The Tipping Point

There has been a lot of talk within the past month of just how much pain us Kansas City Royals fans can take. The Royals just wrapped up an awful 7-19 July, pushing fans even closer to the edge. It’s easy to sit there and just say ‘What’s new? The Royals are always bad!’, but this season goes deeper than that. It’s not just about winning and losing. It now becomes an issue of at what point do we, as fans, say enough is enough. Just what would it take to reach our tipping point?

I still remember the summer of 1994 fondly. That summer, I got my first real job. I also got my first vehicle, even if someone ran me off the road and totaled it less than a month later. It was also the summer of the baseball strike, and before that happened, the Royals were making a push. Manager Hal McRae was leading Kansas City up the standings, eventually getting the Royals to third place in the American League Central, only 4 games out of first place. When the strike happened, the Royals sat at 64-51, and it seemed the sky was the limit for Kansas City, as they were red hot. But it was not meant to be, as the strike forced the commissioner to call the season done, including no World Series that year. To make matters worse, Hal McRae was fired that offseason, being replaced by Bob Boone. That should of been a sign of what was to come, as the slide downward of our Royals began at that point. In fact, since 1995, the Royals have had only one season above .500. One season, 2003. That is it. Outside of that, there has been no joy in Mudville. Seventeen seasons of losing, which is enough to make a normal man hand in his Royal blue hat and find another team to cheer on. But we are a sadistic bunch, as we continue to take the abuse. In 2006, it seemed a ray of light shined on us, as Dayton Moore was hired as the General Manager. Or so we thought.

Dayton Moore coming in gave us faith that he could turn around the Royals. Moore had been a scout in the Atlanta Braves organization for years, moving up the ladder in Atlanta, sitting under the learning tree of former Royals GM John Schuerholz. Moore had the reputation of having a great eye for young talent, which is what the Royals needed. Moore’s first task was to build Kansas City’s farm system back up, as it had been depleted for years. Six years later, it is safe to say that he has done that. But being a GM isn’t just about developing young talent. It’s also about acquiring veteran talent that you can piece together with the youngsters to mold your team. That is where Moore has lacked.

A finger can be pointed at Moore and Owner David Glass for how the past few years have gone for the Royals. Going into this season, the young players were to continue to grow and we would at least see improvement within the team. Unfortunately, the wheels started to come off the cart in February, as injuries started to pile up. More injuries occurred once the season began, and add in bad roster choices and a rotation with 5 bottom rung starters, and you have a team that is back in the basement of the American League Central. Through it all, we fans continue to watch. But what would it take for us to turn our backs on our team?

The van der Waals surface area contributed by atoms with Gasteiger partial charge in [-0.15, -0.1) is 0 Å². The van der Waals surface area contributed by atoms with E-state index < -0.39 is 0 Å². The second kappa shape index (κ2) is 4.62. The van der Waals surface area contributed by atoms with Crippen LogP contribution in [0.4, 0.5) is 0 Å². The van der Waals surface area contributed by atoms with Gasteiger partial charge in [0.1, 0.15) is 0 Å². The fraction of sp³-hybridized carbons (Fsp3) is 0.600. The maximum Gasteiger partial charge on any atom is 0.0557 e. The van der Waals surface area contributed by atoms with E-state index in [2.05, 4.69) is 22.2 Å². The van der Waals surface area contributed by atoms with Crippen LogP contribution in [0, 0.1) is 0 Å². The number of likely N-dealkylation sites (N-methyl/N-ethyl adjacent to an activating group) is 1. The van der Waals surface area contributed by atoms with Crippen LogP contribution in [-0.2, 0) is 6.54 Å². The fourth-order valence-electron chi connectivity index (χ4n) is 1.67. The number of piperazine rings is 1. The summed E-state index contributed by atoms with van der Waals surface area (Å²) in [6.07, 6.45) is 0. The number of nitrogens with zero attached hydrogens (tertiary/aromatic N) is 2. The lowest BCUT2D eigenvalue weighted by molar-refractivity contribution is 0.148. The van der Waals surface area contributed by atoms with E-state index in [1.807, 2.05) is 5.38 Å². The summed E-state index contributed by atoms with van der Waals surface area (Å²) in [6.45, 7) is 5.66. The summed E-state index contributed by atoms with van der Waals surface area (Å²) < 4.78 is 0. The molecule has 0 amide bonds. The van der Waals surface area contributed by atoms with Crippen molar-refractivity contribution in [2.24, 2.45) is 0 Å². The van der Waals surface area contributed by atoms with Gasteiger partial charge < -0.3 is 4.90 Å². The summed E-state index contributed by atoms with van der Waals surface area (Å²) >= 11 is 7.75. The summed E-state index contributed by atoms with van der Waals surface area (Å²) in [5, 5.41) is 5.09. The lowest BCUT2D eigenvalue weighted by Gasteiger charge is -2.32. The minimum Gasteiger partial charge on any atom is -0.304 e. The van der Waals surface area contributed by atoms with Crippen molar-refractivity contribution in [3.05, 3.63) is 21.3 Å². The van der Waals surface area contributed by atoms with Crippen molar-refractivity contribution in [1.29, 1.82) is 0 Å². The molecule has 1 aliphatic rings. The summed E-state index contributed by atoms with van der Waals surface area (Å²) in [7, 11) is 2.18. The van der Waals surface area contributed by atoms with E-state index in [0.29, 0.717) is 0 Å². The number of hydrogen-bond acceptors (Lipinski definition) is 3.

The easy answer to this is for the team to continue to lose. The Royals have lost a lot of fans over the past eighteen years, and the longer the losing continues, the more fans don’t care anymore. They always gain new, younger fans. My son is the perfect example. He used to not care what happened with the Royals. Now, he wants to know everything that goes in with the team. The team will always gain fans like this, but keeping them will be the hard part, and the best way to do that is to win. Winning gets you more fans than you even need. Ask the Yankees. Winning makes all the bad that we have endured go away. In the end, that is the real answer.

To be truthful, the tipping point would be if the team continued following the path they are now. Continuing to act like nothing is wrong, that all is fine, will make fans even more apathetic, as it gives across the feeling that management doesn’t care about this team, nor does it care about its fans. This is a good way to alienate the fanbase, and it’s doing the trick at the moment. Many a fan has stepped away from this season and is already looking forward to the upcoming Chiefs season. That is not a good sign. If they go into the offseason with that same attitude, and don’t upgrade this team, then next season will not be pretty. Fans will not flock to the K, and David Glass seems to think if the stands are empty, then there is no reason to spend money. It’s actually the opposite; if there are no fans, you need to give them a reason to attend the games. You can’t just hope that they will come on name alone. Not with all the losing we have seen over the years.

The first time the Royals broke my heart was in December of 1991. Longtime team ace Bret Saberhagen was traded to the New York Mets, and I was crushed. Sabs was one of my favorites, and one of the players connected with my initial love of the team. Now he was gone, and no matter what we got back, it wasn’t enough. Trades happen in baseball, and I realize that now. But to a kid, it’s not that simple. Twenty one years later, and I now can’t even count how many times this team has broke my heart, even by management just not trying. I’d like to say I would never walk away and be done with the team I’ve loved since I was a kid. But it’s tough to watch your team lose year after year, with no end in sight. We need a sign, maybe even a miracle. Either way, something has to happen, and has to happen soon.

“Happier Days.”

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